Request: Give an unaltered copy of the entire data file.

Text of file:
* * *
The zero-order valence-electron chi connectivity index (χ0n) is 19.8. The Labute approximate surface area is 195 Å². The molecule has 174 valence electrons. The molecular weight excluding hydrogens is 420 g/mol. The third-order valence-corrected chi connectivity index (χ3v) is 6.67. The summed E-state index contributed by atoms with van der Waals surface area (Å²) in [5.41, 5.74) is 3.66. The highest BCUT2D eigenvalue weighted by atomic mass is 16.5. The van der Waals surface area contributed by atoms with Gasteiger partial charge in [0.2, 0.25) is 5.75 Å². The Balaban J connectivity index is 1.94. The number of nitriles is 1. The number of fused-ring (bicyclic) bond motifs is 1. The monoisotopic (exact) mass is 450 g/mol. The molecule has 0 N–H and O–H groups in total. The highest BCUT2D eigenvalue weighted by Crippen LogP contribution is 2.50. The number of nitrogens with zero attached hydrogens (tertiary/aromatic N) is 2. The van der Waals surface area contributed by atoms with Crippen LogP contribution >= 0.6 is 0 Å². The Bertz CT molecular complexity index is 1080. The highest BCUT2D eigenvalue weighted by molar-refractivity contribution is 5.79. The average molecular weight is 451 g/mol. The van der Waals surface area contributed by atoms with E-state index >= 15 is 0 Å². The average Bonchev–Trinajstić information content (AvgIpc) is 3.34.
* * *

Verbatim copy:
The zero-order valence-electron chi connectivity index (χ0n) is 19.8. The Labute approximate surface area is 195 Å². The molecule has 174 valence electrons. The molecular weight excluding hydrogens is 420 g/mol. The third-order valence-corrected chi connectivity index (χ3v) is 6.67. The summed E-state index contributed by atoms with van der Waals surface area (Å²) in [5.41, 5.74) is 3.66. The highest BCUT2D eigenvalue weighted by atomic mass is 16.5. The van der Waals surface area contributed by atoms with Gasteiger partial charge in [0.2, 0.25) is 5.75 Å². The Balaban J connectivity index is 1.94. The number of nitriles is 1. The number of fused-ring (bicyclic) bond motifs is 1. The monoisotopic (exact) mass is 450 g/mol. The molecule has 0 N–H and O–H groups in total. The highest BCUT2D eigenvalue weighted by Crippen LogP contribution is 2.50. The number of nitrogens with zero attached hydrogens (tertiary/aromatic N) is 2. The van der Waals surface area contributed by atoms with Crippen LogP contribution >= 0.6 is 0 Å². The Bertz CT molecular complexity index is 1080. The highest BCUT2D eigenvalue weighted by molar-refractivity contribution is 5.79. The average molecular weight is 451 g/mol. The van der Waals surface area contributed by atoms with E-state index >= 15 is 0 Å². The average Bonchev–Trinajstić information content (AvgIpc) is 3.34.